weeping and all the houses were hung with black cloth. And he said to

them, "Why do ye weep, and why are all your houses hung with

black?"--And they answered, "Because there's a Dragon here who eats

the people, and it has come to such a pass with us that to-morrow we

must give him our Princess for dinner."--"Nay, but ye shall not do

this thing," said he, and, with that, he set out for the cavern where

the Dragon lived, and tethered his horse there and slept by the side

of the cavern all night. And the next day, sure enough, the Princess

was brought to the mouth of the cavern. She came driving thither in a

carriage and four and with a heyduck[24] in attendance. But when the

Prince saw her, he came forth to meet her and led her aside and gave

her a prayer-book in her hand, and said to her, "Stay here, Princess,

and pray to God for me." Then she fell down on her knees and began to

pray, and the Dragon popped one of his heads out of the cavern and

said, "It is time I had my dinner now, and there's not so much as a

breakfast here!" But the Prince also fell down on his knees and read

out of his prayer-book and prayed to God, and said to the Dragon,

"Come forth! come forth! and I'll give thee breakfast and dinner at

the same time!" Then the Dragon darted back again, but when he had

waited till midday and still there was neither breakfast nor dinner

for him, he popped two of his heads out and cried, "It is high time I

had my dinner, and still there is neither breakfast nor dinner for

me!"--"Come forth, and I'll give thee both at once!" cried the

Prince. Then the Dragon wouldn't wait any longer, but stuck out all

his six heads and began to wriggle out of the cavern; but the Prince

attacked him with his huge broadsword, a full fathom long, which the

Lord had given him, and chopped off all the Dragon's six heads, and

the rock fell upon the Dragon's body and crushed it to pieces. Then

the Prince gathered up the six dragon-heads and laid them on one side,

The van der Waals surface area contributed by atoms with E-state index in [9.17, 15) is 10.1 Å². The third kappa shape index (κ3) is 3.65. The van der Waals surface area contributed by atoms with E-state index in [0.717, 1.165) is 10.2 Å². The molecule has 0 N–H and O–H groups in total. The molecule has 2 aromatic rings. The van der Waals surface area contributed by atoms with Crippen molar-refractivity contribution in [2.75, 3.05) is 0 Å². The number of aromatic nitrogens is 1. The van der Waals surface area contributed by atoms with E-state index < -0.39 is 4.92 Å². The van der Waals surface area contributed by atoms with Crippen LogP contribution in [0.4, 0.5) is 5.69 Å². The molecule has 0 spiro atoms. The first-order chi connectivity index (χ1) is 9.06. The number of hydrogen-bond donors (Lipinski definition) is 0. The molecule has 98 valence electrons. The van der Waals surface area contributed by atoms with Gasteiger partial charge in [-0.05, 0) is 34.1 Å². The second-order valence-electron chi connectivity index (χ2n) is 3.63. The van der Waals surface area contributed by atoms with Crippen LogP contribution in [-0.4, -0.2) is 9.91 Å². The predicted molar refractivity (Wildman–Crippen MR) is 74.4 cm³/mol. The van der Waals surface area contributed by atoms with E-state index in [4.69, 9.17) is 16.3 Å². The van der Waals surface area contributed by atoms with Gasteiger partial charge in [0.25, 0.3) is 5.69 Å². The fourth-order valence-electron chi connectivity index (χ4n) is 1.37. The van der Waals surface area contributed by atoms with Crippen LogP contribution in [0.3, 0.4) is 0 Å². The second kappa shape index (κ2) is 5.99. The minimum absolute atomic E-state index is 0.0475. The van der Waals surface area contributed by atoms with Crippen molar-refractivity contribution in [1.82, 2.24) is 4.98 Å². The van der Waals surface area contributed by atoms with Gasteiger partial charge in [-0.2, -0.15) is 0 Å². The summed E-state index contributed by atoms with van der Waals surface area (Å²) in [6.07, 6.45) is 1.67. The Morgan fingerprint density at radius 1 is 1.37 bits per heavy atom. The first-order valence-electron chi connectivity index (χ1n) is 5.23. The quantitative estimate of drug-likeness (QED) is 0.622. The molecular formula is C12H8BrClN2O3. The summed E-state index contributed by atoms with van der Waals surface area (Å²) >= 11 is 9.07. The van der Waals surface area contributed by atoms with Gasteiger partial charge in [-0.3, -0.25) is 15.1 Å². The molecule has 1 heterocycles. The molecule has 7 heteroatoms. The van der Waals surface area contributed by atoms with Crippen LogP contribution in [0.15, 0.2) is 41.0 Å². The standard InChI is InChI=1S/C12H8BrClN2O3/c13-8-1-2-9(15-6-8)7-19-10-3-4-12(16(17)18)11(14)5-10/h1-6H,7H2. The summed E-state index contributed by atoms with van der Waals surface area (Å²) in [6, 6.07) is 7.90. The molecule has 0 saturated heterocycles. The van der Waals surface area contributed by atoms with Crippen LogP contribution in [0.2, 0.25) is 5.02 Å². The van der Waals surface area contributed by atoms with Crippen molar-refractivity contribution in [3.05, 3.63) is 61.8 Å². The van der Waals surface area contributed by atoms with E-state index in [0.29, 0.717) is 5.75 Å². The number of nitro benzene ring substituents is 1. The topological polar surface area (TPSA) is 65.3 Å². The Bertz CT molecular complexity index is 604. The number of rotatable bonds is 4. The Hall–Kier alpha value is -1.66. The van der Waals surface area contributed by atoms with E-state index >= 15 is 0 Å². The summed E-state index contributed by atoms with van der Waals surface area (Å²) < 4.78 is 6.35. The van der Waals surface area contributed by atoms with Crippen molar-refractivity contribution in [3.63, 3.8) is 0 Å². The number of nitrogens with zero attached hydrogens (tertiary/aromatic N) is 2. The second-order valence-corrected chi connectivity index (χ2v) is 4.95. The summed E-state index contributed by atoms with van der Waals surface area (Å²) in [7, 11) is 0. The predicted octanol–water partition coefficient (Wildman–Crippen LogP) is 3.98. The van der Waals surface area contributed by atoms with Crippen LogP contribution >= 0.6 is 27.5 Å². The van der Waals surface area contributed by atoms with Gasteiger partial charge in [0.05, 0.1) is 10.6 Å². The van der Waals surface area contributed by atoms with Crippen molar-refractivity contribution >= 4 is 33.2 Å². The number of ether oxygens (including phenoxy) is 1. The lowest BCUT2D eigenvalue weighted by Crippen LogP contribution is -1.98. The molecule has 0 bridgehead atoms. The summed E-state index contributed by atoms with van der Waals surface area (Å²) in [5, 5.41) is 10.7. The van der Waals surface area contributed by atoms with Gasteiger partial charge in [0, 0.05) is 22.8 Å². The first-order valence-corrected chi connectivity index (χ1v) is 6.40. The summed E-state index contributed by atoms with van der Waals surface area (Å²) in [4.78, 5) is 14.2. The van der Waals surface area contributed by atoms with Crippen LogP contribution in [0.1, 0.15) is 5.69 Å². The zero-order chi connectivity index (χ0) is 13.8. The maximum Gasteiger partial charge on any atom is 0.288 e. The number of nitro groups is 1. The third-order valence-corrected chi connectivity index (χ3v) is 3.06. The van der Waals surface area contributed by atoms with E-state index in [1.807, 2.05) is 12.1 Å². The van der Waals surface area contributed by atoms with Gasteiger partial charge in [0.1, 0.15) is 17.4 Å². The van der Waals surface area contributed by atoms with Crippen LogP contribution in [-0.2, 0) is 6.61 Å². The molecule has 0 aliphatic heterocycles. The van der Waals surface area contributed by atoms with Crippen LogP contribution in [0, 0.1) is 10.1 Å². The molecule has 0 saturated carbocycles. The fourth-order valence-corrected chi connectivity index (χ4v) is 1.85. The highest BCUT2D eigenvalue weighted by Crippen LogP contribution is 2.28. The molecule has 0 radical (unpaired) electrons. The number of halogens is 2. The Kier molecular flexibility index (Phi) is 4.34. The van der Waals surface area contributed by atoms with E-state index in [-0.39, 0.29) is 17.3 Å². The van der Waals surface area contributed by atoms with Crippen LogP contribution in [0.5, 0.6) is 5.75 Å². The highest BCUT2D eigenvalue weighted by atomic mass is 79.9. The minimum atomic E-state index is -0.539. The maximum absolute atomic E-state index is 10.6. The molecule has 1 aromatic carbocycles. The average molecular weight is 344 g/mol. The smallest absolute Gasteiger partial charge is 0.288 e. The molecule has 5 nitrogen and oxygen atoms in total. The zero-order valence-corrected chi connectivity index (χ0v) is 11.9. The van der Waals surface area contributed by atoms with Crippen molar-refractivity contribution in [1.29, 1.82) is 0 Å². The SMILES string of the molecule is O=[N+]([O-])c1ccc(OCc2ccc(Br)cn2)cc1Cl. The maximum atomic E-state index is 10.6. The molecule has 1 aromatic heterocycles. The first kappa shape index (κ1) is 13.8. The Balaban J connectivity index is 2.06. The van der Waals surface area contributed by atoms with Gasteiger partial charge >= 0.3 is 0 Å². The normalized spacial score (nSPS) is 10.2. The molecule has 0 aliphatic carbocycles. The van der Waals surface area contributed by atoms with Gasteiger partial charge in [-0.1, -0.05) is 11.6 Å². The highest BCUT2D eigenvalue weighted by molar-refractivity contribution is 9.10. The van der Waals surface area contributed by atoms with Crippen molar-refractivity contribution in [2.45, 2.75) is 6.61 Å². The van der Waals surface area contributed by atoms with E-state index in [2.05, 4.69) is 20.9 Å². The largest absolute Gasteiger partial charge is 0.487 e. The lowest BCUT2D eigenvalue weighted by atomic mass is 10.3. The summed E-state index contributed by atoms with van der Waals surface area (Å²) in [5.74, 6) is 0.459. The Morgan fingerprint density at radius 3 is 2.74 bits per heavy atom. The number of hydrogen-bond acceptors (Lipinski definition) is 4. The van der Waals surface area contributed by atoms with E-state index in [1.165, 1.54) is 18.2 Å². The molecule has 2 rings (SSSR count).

and cut out the six lolling tongues and tied them in his handkerchief,

and told the Princess to go back to her palace, for they could not be

married for a year and twelve weeks, and if by that time he did not

appear, she was to marry another, and with that he departed. Then the

coachman of the Princess came up to the place and saw the six heads of

the Dragon, and took them up and said to the Princess, "I will slay

thee on the spot if thou dost not swear to me twelve times that thou

wilt say I slew the Dragon, and wilt take me for thy husband!" Then

she swore to it twelve times, for else he would have slain her. So

they returned together to the town, and immediately all the black

cloth was taken off the houses and the bells fell a-ringing, and all

the people rejoiced because the coachman had killed the Dragon. "Let

them be married at once!" cried they.

[24] Hungarian soldier.

Meanwhile the King's son went on and on till he came to that town

where he had left his brother, and there he found that the Tsar and

the Tsaritsa had given his brother the whole tsardom and the Tsarivna

to wife as well, and there he tarried for a time; but toward the end

of a year and twelve weeks he went back to the other city where he had

left the Princess, and there he found them making ready for a grand

wedding. "What is the meaning of all this?" asked he. And they

answered, "The Tsar's coachman has slain the Dragon with six heads and

saved the Princess, and now he is to be married to her."--"Good Lord!"

cried he, "and I never saw this Dragon! What manner of beast was

it?"--Then they took him and showed him the heads of the Dragon, and

he cried, "Good Lord! every other beast hath a tongue, but this Dragon

hath none!" Then they told this to the coachman, who had been made a

Prince, and the coachman was very angry and said, "Whoever maintains

that a Dragon has tongues, him will I order to be tied to four wild

horses, and they shall tear him to pieces on the open steppe!" The

Princess, however, recognized the King's son, but she held her peace.

Then the King's son took out his handkerchief, unrolled it, showed

them the six tongues, and put each one into one of the six mouths of

the Dragon's six heads, and each of the tongues began to speak and bid

the Princess say how the matter went. Then the Princess told how she

had knelt down and prayed out of the prayer-book while the King's son

slew the Dragon, and how the wicked coachman had made her swear twelve

times to that which was false. When the Tsar heard this, he

immediately gave the Princess his daughter to the King's son, and they

asked him what death the wicked coachman should die. And he answered,

"Let him be tied to the tails of four wild horses, and drive them into

the endless steppe that they may tear him to pieces there, and the

ravens and crows may come and pick his bones."